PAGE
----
On this day April 7, 1954
U.S. President Dwight D. Eisenhower gives his “domino theory” speech during a news conference, though he did not use the term “domino theory”.
If Communists succeeded in taking over the rest of Indochina, Eisenhower argued, local groups would then have the encouragement, material support and momentum to take over Burma, Thailand, Malaya and Indonesia; all of these countries had large popular Communist movements and insurgencies within their borders at the time.
In March 1954, the Viet Minh, a Communist and nationalist army, defeated French troops and took control of what became North Vietnam. This caused the French to fully withdraw from the region then known as French Indochina, a process it had begun earlier. The region now comprised four independent countries: North Vietnam, South Vietnam, Cambodia and Laos.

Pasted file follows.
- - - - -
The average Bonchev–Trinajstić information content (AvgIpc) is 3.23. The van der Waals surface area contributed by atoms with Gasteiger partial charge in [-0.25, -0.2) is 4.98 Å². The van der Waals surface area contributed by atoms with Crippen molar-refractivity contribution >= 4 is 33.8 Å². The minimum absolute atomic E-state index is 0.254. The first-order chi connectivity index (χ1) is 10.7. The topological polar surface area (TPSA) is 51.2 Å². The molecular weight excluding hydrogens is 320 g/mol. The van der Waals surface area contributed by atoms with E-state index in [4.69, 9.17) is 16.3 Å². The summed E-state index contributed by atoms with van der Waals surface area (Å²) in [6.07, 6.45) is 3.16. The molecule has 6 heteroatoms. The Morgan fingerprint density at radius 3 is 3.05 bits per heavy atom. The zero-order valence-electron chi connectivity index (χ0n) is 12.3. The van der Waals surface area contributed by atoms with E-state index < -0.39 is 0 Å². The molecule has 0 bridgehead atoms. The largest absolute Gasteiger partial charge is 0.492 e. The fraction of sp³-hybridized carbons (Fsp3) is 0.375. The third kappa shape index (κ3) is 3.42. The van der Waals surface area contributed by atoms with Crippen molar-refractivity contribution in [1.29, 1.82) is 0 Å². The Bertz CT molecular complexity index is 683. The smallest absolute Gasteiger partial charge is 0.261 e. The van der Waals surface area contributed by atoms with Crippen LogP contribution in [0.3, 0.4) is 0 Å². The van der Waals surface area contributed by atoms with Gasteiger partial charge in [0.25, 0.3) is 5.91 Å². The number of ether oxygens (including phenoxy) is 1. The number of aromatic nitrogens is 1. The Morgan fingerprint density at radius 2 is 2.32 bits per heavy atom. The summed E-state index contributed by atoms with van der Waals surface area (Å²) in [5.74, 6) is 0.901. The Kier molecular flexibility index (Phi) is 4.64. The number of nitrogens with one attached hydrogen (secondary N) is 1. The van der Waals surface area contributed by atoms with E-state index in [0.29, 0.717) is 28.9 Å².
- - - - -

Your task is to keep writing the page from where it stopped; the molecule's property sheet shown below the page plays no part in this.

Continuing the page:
In February 1955, Eisenhower dispatched the first American soldiers to Vietnam as military advisors to Diem’s army. After Diem announced the formation of the Republic of Vietnam (RVN, commonly known as South Vietnam) in October, Eisenhower immediately recognized the new state and offered military, economic, and technical assistance.